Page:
I went to officer training at Sandhurst military academy. You spend a year there but it’s so hard it feels like two. I was brand new to the whole thing — I didn’t know any of the terms or anything. I can see the advantage of having been a cadet or in the Army Reserves before joining up. The first five weeks were particularly hard — they really push you and sleep deprive you so that once you’re broken, they can build you back up.

While you’re in officer training you go and spend time with different regiments and at end of your training you get interviewed by the heads of those regiments to see if you’re a good fit. I joined the Royal Artillery — I liked the variety it offered as you essentially change your job every two years with them.

I first deployed to Cyprus with the United Nations to help patrol the border out there. That was very interesting because I got to work with all the different nations. Then I came back to the UK before going on my first tour to Afghanistan where I was in charge of about 40 men. We took three large guns around Helmand province to provide fire support. Afghanistan is an incredibly beautiful country but our first tour was in the winter — the temperature was below freezing and there was snow. Most of the time we just lived in a trench beside our vehicles instead of going back to base.

It was a real privilege to do a job like that for real and to feel that you’re making a difference. You live in very close quarters with everyone else so you all get very close and I don’t think you would get that feeling anywhere else. I don’t think you would get the chance to work with such incredibly brave people — I certainly didn’t feel brave all the time. 

I did another tour in Iraq after that. This time my job was to direct artillery rounds through the air so they didn’t hit soldiers or helicopters or anything they shouldn’t, all while getting shot at. This was during the summer in at least 50 degrees heat, with at least 20 kilos of body armour on your back. It’s probably the toughest environment I’ve ever been in. Nothing builds camaraderie like spending tough times together.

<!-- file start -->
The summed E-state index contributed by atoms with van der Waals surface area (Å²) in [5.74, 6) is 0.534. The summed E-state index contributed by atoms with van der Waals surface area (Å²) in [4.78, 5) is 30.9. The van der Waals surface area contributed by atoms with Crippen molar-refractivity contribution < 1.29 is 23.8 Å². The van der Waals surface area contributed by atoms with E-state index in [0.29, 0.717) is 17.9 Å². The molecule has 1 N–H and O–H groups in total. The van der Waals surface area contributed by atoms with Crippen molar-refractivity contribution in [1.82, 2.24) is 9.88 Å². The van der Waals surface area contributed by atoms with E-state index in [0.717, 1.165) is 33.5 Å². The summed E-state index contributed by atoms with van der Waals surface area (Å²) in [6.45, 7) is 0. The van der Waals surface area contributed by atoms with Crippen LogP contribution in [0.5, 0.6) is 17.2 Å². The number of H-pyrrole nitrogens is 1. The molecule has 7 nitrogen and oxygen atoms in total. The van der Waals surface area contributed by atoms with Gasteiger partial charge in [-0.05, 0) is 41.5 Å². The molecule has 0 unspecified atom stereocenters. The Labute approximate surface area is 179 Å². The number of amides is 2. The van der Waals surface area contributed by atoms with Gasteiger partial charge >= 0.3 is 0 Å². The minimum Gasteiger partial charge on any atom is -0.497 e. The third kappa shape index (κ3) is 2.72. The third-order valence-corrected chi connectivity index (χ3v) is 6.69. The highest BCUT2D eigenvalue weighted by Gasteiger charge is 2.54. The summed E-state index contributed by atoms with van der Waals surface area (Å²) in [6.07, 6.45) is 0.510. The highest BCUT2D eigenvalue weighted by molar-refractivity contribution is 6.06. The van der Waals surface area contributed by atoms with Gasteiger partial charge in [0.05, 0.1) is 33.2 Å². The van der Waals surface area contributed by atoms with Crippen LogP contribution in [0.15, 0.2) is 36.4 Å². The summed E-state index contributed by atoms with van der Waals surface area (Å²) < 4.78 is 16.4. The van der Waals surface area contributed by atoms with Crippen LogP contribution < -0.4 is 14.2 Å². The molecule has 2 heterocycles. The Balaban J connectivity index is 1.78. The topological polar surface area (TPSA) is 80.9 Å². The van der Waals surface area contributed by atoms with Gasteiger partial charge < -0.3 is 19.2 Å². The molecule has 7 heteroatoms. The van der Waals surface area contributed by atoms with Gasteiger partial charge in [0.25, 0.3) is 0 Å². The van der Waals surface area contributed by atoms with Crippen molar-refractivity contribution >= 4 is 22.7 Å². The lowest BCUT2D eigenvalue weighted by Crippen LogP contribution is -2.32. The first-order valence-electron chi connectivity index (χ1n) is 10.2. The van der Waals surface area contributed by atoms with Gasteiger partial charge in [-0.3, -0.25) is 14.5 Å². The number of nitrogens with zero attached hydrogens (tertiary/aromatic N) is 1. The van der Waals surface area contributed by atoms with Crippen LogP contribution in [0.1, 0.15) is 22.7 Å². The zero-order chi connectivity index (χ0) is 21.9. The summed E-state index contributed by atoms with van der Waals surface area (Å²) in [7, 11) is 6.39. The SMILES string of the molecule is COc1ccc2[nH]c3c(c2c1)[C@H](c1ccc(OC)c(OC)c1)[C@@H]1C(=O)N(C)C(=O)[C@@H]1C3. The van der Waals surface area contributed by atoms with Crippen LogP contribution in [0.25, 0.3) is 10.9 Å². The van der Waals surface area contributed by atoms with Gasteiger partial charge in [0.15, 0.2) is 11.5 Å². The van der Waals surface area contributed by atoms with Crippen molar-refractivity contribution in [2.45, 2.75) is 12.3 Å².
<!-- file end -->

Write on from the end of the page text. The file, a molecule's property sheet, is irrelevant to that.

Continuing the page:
I was in the Army for eight years altogether and ended up a captain. When you’re an officer you start moving away from being with the soldiers and your job becomes more deskbound. I didn’t join the Army to sit behind a desk so for me it was a natural point to go. I was 30 years old and I could figure out the next part of my life. It was a tough decision as I was doing a job I absolutely loved but I knew it wasn’t going to get any better.

I struggled after I left the Army. You don’t realise how much it’s your identity — when people asked what I did I told them I used to be in the Army instead of what I was actually doing. I thought I should take a sensible job for a while and I did — I took a job in human resources in the Royal Household, based at Buckingham Palace. I thought it would be a good fit and even my boss was ex-military.

But I didn’t like London and I didn’t think the job was for me, even though they were exceptionally nice when I left.

I decided to have yet another adventure so I started crewing on superyachts. I did a lot of mopping of decks but it was great to move away from a big institution, away from everything I’ve ever known.

I came back a couple of years ago with my girlfriend Hannah and we got married in the summer. I’ve been working as an after dinner speaker and leadership coach. I also volunteer for disaster relief projects — a lot of ex-soldiers do that as we can sleep and live absolutely anywhere. I’m not long back from the Caribbean. I like to use all of these experiences I’ve had to help others.”

'It's good that people are reminded of what their grandparents went through'

Robert Monty (38), a management consultant, served all over the world with the Army. Originally from Belfast, he now lives in Darwin, Australia, with his wife Laura and their 10-month-old son, Alfie. He says:

I went to Methodist College and then Queen's University where I was involved in a lot of sport. I played rugby and rowed, but I didn't have an idea of what to do afterwards. One day I was on a boat setting out buoys for a race with one of my professors when he asked me what I wanted to do with my life.